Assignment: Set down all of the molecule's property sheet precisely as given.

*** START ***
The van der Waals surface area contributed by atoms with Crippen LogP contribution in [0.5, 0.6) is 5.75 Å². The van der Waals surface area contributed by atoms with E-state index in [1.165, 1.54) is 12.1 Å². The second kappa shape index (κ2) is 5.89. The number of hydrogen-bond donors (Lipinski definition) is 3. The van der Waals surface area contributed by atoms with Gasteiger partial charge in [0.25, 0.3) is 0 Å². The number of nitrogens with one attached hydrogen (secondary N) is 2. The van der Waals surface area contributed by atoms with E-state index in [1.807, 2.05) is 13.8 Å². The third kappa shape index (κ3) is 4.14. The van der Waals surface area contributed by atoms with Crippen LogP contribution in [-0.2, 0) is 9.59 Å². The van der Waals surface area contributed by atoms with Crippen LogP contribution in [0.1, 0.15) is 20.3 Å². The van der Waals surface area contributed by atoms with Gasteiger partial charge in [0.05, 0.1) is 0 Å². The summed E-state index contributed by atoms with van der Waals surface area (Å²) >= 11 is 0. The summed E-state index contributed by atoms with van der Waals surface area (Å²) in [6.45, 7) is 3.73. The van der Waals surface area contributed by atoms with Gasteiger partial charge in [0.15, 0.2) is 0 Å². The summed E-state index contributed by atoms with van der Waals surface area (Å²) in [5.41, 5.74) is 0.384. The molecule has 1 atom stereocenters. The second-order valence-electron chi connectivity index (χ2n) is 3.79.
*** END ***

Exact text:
The van der Waals surface area contributed by atoms with Crippen LogP contribution in [0.5, 0.6) is 5.75 Å². The van der Waals surface area contributed by atoms with E-state index in [1.165, 1.54) is 12.1 Å². The second kappa shape index (κ2) is 5.89. The number of hydrogen-bond donors (Lipinski definition) is 3. The van der Waals surface area contributed by atoms with Gasteiger partial charge in [0.25, 0.3) is 0 Å². The number of nitrogens with one attached hydrogen (secondary N) is 2. The van der Waals surface area contributed by atoms with E-state index in [1.807, 2.05) is 13.8 Å². The third kappa shape index (κ3) is 4.14. The van der Waals surface area contributed by atoms with Crippen LogP contribution in [-0.2, 0) is 9.59 Å². The van der Waals surface area contributed by atoms with Crippen LogP contribution in [0.1, 0.15) is 20.3 Å². The van der Waals surface area contributed by atoms with Gasteiger partial charge in [0.05, 0.1) is 0 Å². The summed E-state index contributed by atoms with van der Waals surface area (Å²) >= 11 is 0. The summed E-state index contributed by atoms with van der Waals surface area (Å²) in [6.45, 7) is 3.73. The van der Waals surface area contributed by atoms with Gasteiger partial charge in [0.15, 0.2) is 0 Å². The summed E-state index contributed by atoms with van der Waals surface area (Å²) in [5.41, 5.74) is 0.384. The molecule has 1 atom stereocenters. The second-order valence-electron chi connectivity index (χ2n) is 3.79.